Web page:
||This article includes a list of references, but its sources remain unclear because it has insufficient inline citations. (July 2010)|
|Duchess consort of Nemours
prev Duchess consort of Guise
|Portrait of Anna d'Este by an unknown artist, 2nd half of the 16th century, oil on wood. Versailles, Musée du Château|
|Spouse||François de Lorraine
Jacques de Savoie
|By François de Lorraine
Henry I, Duke of Guise
Catherine, Duchess of Montpensier
Charles, Duke of Mayenne
Louis II, Cardinal of Guise
By Jacques de Savoie
Charles Emmanuel, Duke of Nemours
Henri, Duke of Nemours
|French: Anne d'Este
Italian: Anna d'Este
|House||House of Este (by birth)
House of Guise (by marriage)
|Father||Ercole II d'Este|
|Mother||Princess Renée of France|
16 November 1531|
|Died||17 May 1607
Anna d'Este, also Anne d’Este (16 November 1531, Ferrara – 17 May 1607, Paris) was an important princess with considerable influence at the court of France and a central figure in the French Wars of Religion. In her first marriage she was Duchess of Aumale, then of Guise, in her second marriage Duchess of Nemours and Genevois.
Anna d'Este was born on 16 November 1531, and was the oldest daughter of the Duke of Ferrara Ercole II d'Este and of Renée of France. She grew up in Ferrara, where she received an excellent education. She also studied music, singing, dance, history and painting. The future writer and scholar Olympia Fulvia Morata was chosen as one of her companions at court.1
In 1548, after long and difficult negotiations, her marriage was arranged with the French prince Francis, Duke of Aumale, son of the Duke of Guise. The contract was signed in Ferrara on 28 September and the marriage was held in Saint-Germain-en-Laye near Paris on 16 December. The princess was never to return to Italy.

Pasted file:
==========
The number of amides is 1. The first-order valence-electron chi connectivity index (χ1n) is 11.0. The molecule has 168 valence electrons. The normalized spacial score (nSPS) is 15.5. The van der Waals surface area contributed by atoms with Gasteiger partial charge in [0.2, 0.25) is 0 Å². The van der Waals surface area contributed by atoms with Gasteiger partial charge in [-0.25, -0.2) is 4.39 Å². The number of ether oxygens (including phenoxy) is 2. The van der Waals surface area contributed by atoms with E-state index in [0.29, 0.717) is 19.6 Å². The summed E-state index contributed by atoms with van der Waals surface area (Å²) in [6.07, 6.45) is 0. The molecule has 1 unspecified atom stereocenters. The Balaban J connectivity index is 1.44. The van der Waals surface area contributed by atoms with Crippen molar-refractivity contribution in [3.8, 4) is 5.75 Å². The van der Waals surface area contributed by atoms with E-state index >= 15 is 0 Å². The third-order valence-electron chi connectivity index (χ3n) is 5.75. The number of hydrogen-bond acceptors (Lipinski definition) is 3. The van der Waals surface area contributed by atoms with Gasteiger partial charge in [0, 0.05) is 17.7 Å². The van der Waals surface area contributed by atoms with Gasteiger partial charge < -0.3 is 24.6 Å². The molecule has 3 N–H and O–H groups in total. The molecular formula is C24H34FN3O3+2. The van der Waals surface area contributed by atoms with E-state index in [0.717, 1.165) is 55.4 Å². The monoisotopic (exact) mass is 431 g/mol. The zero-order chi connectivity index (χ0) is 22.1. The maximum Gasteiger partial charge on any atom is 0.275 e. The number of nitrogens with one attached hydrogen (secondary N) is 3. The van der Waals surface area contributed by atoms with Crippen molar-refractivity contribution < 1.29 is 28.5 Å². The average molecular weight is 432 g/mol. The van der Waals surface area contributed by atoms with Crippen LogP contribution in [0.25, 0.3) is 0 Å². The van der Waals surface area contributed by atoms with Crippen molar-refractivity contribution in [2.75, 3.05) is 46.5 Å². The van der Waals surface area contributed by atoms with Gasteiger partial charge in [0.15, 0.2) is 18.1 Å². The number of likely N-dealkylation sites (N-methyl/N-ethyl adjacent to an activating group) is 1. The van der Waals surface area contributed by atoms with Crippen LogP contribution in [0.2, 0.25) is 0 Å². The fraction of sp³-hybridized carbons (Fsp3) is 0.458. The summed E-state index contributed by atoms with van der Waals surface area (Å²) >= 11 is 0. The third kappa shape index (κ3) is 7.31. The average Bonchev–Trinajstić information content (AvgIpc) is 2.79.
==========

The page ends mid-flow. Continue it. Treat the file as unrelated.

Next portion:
Anna d'Este was the granddaughter of the French king Louis XII and therefore related to Henry II and his sons. By her marriage she had become a member of the powerful Guise family, and because of her Italian roots she had especially close ties to the queen and later queen-mother, Catherine de' Medici.
For these reasons, her position at court was outstanding. Duchess of Guise after the death of her father-in-law in 1550, she governed the family estates and the enormous fortunes of the Guise with the help of her mother-in-law, Antoinette de Bourbon. She was also active on behalf of her father and acted as mediator between the courts of France and of Ferrara. She gave birth to seven children, four of which reached adulthood.
In February 1563 Francis, Duke of Guise was assassinated. While the murderer was seized and immediately put to death, Anna d'Este took all possible steps to sue the leader of the French Huguenots, Gaspard de Coligny, whom she held responsible for the assault.
During the next three years, the widow put pressure on the king and his courts of justice with her petitions, but in January 1566 the king's council declared the admiral of Coligny innocent and imposed eternal silence in the matter. Consequently, most of her contemporaries held the widow of the Duke of Guise responsible for the shot which was fired on Coligny on 22 August 1572 and which became the starting signal for the St. Bartholomew's Day massacre.